A Walk through the Dean Cemetery, Edinburgh.

It stands on the site of Dean House (built 1614), part of Dean Estate which had been purchased in 1609 by Sir William Nisbet, who became in 1616 Lord Provost of Edinburgh. The Nisbets of Dean held the office of Hereditary Poulterer to the King. The famous herald, Alexander Nisbet, of Nisbet House, near Duns, Berwickshire, is said to have written his Systems of Heraldry in Dean House. The estate house was demolished in 1845, and Sculptured stones from it are incorporated into the south terrace wall supporting the edge of the cemetery. for more click here

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Images of History at the Scottish National Portrait Gallery

The Scottish National Portrait Gallery is an art museum on Queen Street, Edinburgh, Scotland, which holds the national collections of portraits, all of which are of, but not necessarily by, Scots. In addition it also holds the Scottish National Photography Collection. Since 1889 it has been housed in its red sandstone Gothic revival building, designed by Robert Rowand Anderson and built between 1885 and 1890, donated by John Ritchie Findlay, owner of The Scotsman newspaper. The gallery reopened on 1 December 2011 after being closed since April 2009 for the first comprehensive refurbishment in its history, which was carried out by Page\Park Architects for more click here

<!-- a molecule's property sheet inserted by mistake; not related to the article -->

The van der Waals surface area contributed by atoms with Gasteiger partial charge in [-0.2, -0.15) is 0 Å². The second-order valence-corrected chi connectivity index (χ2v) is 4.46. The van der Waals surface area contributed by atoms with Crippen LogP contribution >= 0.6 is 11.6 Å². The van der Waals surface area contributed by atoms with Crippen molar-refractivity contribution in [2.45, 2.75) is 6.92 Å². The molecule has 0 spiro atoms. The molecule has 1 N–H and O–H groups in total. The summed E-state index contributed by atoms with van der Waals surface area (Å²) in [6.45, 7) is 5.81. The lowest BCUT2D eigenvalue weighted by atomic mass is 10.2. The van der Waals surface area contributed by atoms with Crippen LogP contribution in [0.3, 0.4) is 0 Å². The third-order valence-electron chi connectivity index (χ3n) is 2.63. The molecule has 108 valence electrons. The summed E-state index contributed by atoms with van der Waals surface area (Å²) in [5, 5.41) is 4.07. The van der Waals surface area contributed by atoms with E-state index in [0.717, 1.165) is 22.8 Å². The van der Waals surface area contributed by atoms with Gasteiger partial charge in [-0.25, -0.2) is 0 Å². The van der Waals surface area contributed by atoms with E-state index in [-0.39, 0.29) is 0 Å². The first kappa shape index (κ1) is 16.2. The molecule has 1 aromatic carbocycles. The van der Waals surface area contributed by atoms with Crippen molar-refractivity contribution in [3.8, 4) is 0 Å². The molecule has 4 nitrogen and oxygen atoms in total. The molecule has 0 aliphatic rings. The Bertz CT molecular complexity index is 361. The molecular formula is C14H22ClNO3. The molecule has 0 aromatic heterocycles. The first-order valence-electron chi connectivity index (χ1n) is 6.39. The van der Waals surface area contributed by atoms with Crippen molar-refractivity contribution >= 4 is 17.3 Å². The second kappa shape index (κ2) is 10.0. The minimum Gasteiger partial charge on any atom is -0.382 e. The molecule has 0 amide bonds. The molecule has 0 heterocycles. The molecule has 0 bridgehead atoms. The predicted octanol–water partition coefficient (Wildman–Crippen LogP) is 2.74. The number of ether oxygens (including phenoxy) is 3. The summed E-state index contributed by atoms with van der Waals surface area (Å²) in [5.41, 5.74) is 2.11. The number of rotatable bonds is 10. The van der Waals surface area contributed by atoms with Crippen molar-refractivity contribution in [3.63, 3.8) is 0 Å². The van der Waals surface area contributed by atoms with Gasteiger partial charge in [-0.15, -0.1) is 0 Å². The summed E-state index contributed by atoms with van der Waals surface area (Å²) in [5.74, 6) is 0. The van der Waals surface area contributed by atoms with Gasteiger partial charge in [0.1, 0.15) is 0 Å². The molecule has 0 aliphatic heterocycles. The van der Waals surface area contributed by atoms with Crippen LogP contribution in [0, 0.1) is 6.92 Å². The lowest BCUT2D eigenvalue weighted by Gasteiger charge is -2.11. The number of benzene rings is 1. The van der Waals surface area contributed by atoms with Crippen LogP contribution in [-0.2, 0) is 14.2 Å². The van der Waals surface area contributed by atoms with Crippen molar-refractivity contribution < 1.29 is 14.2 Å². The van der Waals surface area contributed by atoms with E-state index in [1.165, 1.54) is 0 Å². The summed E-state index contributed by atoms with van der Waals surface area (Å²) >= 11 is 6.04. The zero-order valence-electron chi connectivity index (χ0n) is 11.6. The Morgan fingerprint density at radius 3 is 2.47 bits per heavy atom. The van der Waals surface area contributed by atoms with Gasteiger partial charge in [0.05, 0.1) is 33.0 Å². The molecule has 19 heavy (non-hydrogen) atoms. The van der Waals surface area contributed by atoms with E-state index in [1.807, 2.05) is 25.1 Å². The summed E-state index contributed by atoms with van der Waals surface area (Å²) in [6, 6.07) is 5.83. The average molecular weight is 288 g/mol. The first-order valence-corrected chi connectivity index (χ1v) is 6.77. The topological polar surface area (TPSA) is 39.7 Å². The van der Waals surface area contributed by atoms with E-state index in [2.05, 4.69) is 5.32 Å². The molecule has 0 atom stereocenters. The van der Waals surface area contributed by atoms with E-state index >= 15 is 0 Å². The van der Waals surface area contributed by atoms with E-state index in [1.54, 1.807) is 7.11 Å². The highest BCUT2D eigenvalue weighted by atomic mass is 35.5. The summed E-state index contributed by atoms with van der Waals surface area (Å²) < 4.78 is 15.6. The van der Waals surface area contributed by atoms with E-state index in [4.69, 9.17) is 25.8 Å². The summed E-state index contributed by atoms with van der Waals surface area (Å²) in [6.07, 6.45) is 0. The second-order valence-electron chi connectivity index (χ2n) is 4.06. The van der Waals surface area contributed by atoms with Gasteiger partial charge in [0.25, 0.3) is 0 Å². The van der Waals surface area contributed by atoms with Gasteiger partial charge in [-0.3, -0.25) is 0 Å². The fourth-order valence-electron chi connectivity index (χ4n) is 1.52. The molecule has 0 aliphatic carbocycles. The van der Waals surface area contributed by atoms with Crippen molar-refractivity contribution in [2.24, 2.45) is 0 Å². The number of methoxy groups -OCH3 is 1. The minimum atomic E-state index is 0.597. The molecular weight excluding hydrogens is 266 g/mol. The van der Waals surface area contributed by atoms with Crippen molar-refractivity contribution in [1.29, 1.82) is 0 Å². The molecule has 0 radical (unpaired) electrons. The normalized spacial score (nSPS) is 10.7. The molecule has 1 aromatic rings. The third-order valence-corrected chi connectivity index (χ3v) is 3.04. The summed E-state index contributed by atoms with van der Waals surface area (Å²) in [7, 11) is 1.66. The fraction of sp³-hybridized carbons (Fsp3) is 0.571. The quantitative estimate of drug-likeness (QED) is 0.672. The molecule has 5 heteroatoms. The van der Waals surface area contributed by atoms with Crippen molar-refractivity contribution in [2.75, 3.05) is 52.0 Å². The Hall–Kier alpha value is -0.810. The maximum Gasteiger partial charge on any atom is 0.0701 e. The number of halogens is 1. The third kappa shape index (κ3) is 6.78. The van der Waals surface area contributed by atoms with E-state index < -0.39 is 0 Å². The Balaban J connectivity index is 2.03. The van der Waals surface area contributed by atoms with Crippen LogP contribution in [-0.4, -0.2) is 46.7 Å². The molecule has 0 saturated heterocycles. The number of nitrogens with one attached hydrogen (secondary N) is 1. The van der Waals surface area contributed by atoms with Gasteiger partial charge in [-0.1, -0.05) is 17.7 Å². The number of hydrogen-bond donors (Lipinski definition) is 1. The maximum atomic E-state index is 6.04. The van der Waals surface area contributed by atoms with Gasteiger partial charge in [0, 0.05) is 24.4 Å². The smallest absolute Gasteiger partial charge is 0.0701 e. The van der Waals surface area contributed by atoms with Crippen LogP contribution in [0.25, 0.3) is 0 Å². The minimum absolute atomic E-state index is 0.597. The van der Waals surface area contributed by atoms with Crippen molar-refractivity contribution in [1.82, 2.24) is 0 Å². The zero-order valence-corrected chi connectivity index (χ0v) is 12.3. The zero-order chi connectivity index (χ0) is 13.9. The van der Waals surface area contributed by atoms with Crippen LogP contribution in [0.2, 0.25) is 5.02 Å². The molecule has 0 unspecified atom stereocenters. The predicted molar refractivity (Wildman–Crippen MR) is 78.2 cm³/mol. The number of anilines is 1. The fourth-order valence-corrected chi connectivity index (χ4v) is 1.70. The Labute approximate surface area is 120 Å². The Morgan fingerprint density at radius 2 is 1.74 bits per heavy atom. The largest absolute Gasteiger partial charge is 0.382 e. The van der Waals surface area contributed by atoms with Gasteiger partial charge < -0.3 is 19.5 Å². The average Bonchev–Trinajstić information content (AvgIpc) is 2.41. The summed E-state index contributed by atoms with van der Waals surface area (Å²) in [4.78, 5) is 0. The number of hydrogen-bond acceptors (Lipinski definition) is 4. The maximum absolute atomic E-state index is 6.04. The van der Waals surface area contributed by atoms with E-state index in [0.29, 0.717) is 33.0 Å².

The St Nicholas Buccleuch Parish Church

The St Nicholas Buccleuch Parish Church was established as a result of the union of St Nicholas Parish Church and Buccleuch (Parish) Church in 1980. The union confirmed that the united congregation would use the buildings of St Nicholas Church known locally as “the Auld Kirk”. The history of the St Nicholas Church in Dalkeith is in many ways the history of the town itself.  It is thought that a chapel to the Christian martyr St Nicholas stood on the site of the current Church since the early 12th Century. It is known that the Church gained collegiate status in 1406 and was extensively rebuilt by 1420. The architectural outline of the 1420 building conforms to that of the present day in many respects with the notable exception of the steeple which was erected much later. for more click here


Iona Nunnery

The Iona Nunnery was an Augustinian convent located on the island of Iona in the Inner Hebrides off the west coast of Scotland. It was established sometime after the foundation of the nearby Benedictine monastery in 1203. Bethóc, daughter of Somerled, was first prioress. The ruins of the nunnery stand in a peaceful garden adjacent to Iona’s main (and only) village, Baile Mor. They form the most complete remains of a medieval nunnery extant in Scotland. After the Reformation, the priory was dissolved and reduced to rubble. for more click here